During this year’s recognition of National Police Week, we discuss exposures and controls for police officer injuries while working atPolice Night Image copy night. Police Officer injuries increase during evening and night hours due in large part to the increase in dangerous illegal activities and the restraint on sight and vision. A recent National Institute of Health survey identified a higher injury risk associated with night shift work in police officers. Night shift combined with high work activity was strongly associated with high injury risk. The increase in hazardous behaviors and the addition of these behaviors becoming more dangerous after sunset have statistically led to an increase in police officer injuries compared to daytime patrols.

Hazards involving third-shift activities include the inability to see clearly as well as the concern about being seen by the public. During foot pursuits, officers can be injured from the inability to negotiate hazards in the terrain or community. Slip, trip and falls will increase in frequency and are likely to be more severe when night-time foot pursuits are conducted. Even routine traffic controls, including traffic stops, are more dangerous at night due the lack of vision for oncoming traffic. Officers can be struck during these low-visibility conditions, so adherence to your police department’s standard operating procedures for conducting traffic stops and traffic controls is vital to keep officers safe.

Police officer injuries during third-shifts can also be due to fatigue, erratic work hours and lack of sleep. Exhaustion can lead to slower reaction times and affect one’s sense of logic. It was especially noted that officers returning to night work after some time off (i.e. injury or vacation) were especially compromised by fatigue and experienced more frequent and severe injuries. Supervisors must therefore monitor the activities and behaviors of these officers during their first few days returning to the night shift.

Additional contributing factors to third-shift police officer injures include the younger age and inexperience of night-shift personnel, interactions with people who may be under the influence of drugs and alcohol, and crimes committed with dangerous weapons.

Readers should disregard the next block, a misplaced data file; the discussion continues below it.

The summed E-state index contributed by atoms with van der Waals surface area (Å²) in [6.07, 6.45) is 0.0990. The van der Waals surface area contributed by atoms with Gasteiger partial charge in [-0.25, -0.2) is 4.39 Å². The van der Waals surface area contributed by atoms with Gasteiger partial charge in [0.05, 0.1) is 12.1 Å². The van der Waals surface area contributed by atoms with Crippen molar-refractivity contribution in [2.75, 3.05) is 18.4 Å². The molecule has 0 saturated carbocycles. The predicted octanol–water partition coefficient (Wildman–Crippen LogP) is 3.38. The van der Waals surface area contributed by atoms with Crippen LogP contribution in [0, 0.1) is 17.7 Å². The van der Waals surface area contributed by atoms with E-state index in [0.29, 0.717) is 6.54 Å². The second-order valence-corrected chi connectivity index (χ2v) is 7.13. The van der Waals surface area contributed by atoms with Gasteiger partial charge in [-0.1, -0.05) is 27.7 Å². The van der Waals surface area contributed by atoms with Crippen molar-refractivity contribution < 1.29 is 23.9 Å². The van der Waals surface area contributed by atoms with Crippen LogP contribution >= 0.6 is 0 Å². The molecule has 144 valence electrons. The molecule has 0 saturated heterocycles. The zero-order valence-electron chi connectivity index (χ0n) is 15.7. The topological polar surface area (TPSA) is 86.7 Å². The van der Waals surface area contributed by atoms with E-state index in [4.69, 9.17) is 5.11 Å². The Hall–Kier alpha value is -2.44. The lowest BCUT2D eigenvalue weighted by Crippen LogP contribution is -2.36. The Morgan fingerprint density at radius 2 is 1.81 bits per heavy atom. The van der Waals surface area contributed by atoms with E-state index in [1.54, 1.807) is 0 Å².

Tips for adopting to third-shift police work and decreasing the risks of injury include:

  • Sleep psychologists suggest that officers try to adjust their circadian clocks. Researchers have suggested officers wear sunglasses on the drive in and out of work and keep the rooms where they sleep very dark. Workers may also try to go to bed as late as possible on nights off, in an attempt to maintain their sleep schedules.
  • Supervisors can monitor staff for signs of fatigue, including lack of good judgement and increased anger and irritability in officers.
  • Provide staff with necessary equipment, including flashlights and high-visibility clothing. Use this equipment effectively when sight distances are compromised, especially during foot patrols and pursuits.
  • Practice situational awareness, whereby officers understand their surroundings and the circumstances which can lead to injury. An injured officer is not able to participate in pursuit of a suspect, so practice safe work practices during pursuits including good vision.
  • Review your department procedures for traffic stops, including a focus on officer safety during night stops, positioning vehicle to protect the officer, reflective or high-visibility clothing, and maintain diligence during each traffic situation.
  • Vehicle accidents occur more frequently at night for a number of reasons. Officers can protect themselves by driving more defensively at night, reduce speeds, wear your seat belt, and avoid distractions as other drivers are likely to be fatigued or under the influence of drugs and alcohol.
  • Practice good arrest procedures, including the use of tazers and submission techniques. Train on de-escalation and conflict-resolution techniques.
  • Utilize officer back-up when necessary, including notification to outside departments for assistance when conditions warrant.

The risk of injury during night work is increased for all municipal staff, and police officers experience the potential for injury at a greater rate. Be aware of the conditions that lead to this injury frequency and take steps to control them within your police department. Additional police safety information is available on the Comp Alliance website located @ www.compalliance.org

Reach out to Robert Blaisdell, Director of Loss Control for additional information, This email address is being protected from spambots. You need JavaScript enabled to view it., (518) 330-8591

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15 Aug 2022
10:00AM - 12:00PM
Live Zoom Safety Training for Comp Alliance Members
16 Aug 2022
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